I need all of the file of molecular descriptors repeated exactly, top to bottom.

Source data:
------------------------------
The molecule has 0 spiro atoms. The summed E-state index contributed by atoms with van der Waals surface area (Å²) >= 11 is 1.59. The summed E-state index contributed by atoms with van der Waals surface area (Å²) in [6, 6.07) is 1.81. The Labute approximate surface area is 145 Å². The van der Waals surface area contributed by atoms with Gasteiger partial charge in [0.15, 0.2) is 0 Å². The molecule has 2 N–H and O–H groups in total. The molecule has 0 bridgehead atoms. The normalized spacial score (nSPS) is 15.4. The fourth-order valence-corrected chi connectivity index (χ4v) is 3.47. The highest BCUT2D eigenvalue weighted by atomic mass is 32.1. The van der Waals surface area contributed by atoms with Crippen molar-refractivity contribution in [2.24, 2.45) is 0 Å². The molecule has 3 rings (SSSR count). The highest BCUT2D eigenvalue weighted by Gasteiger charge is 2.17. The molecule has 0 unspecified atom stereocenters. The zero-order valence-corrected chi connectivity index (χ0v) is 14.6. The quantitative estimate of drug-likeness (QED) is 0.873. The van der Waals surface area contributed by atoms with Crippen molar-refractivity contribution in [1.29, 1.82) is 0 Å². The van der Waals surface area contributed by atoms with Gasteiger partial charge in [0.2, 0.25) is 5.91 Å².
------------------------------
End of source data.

The molecule has 0 spiro atoms. The summed E-state index contributed by atoms with van der Waals surface area (Å²) >= 11 is 1.59. The summed E-state index contributed by atoms with van der Waals surface area (Å²) in [6, 6.07) is 1.81. The Labute approximate surface area is 145 Å². The van der Waals surface area contributed by atoms with Gasteiger partial charge in [0.15, 0.2) is 0 Å². The molecule has 2 N–H and O–H groups in total. The molecule has 0 bridgehead atoms. The normalized spacial score (nSPS) is 15.4. The fourth-order valence-corrected chi connectivity index (χ4v) is 3.47. The highest BCUT2D eigenvalue weighted by atomic mass is 32.1. The van der Waals surface area contributed by atoms with Crippen molar-refractivity contribution in [2.24, 2.45) is 0 Å². The molecule has 3 rings (SSSR count). The highest BCUT2D eigenvalue weighted by Gasteiger charge is 2.17. The molecule has 0 unspecified atom stereocenters. The zero-order valence-corrected chi connectivity index (χ0v) is 14.6. The quantitative estimate of drug-likeness (QED) is 0.873. The van der Waals surface area contributed by atoms with Crippen molar-refractivity contribution in [1.29, 1.82) is 0 Å². The van der Waals surface area contributed by atoms with Gasteiger partial charge in [0.2, 0.25) is 5.91 Å².